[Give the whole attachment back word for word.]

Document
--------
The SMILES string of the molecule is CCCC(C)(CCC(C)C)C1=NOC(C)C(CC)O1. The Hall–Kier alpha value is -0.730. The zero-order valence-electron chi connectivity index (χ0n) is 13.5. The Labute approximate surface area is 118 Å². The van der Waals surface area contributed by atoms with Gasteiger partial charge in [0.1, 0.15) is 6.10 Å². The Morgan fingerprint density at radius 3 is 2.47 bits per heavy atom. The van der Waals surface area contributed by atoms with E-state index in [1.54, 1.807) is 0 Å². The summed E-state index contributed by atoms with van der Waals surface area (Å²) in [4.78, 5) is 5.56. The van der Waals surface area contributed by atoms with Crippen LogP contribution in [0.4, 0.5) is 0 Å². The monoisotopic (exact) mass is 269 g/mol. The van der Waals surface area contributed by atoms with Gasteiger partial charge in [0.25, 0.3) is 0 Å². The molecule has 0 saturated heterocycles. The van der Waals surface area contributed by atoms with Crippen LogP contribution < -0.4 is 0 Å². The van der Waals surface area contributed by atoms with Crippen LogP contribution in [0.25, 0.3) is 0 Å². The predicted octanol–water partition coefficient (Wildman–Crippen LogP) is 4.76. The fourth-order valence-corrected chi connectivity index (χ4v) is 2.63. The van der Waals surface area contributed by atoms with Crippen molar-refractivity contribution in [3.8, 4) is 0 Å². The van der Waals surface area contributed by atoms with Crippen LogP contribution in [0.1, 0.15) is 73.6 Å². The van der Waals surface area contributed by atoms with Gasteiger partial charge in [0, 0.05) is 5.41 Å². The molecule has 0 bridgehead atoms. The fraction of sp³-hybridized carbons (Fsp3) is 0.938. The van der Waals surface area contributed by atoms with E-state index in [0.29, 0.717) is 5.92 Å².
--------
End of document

The SMILES string of the molecule is CCCC(C)(CCC(C)C)C1=NOC(C)C(CC)O1. The Hall–Kier alpha value is -0.730. The zero-order valence-electron chi connectivity index (χ0n) is 13.5. The Labute approximate surface area is 118 Å². The van der Waals surface area contributed by atoms with Gasteiger partial charge in [0.1, 0.15) is 6.10 Å². The Morgan fingerprint density at radius 3 is 2.47 bits per heavy atom. The van der Waals surface area contributed by atoms with E-state index in [1.54, 1.807) is 0 Å². The summed E-state index contributed by atoms with van der Waals surface area (Å²) in [4.78, 5) is 5.56. The van der Waals surface area contributed by atoms with Crippen LogP contribution in [0.4, 0.5) is 0 Å². The monoisotopic (exact) mass is 269 g/mol. The van der Waals surface area contributed by atoms with Gasteiger partial charge in [0.25, 0.3) is 0 Å². The molecule has 0 saturated heterocycles. The van der Waals surface area contributed by atoms with Crippen LogP contribution < -0.4 is 0 Å². The van der Waals surface area contributed by atoms with Crippen LogP contribution in [0.25, 0.3) is 0 Å². The predicted octanol–water partition coefficient (Wildman–Crippen LogP) is 4.76. The fourth-order valence-corrected chi connectivity index (χ4v) is 2.63. The van der Waals surface area contributed by atoms with Crippen molar-refractivity contribution in [3.8, 4) is 0 Å². The van der Waals surface area contributed by atoms with Crippen LogP contribution in [0.1, 0.15) is 73.6 Å². The van der Waals surface area contributed by atoms with Gasteiger partial charge in [0, 0.05) is 5.41 Å². The molecule has 0 bridgehead atoms. The fraction of sp³-hybridized carbons (Fsp3) is 0.938. The van der Waals surface area contributed by atoms with E-state index in [0.29, 0.717) is 5.92 Å².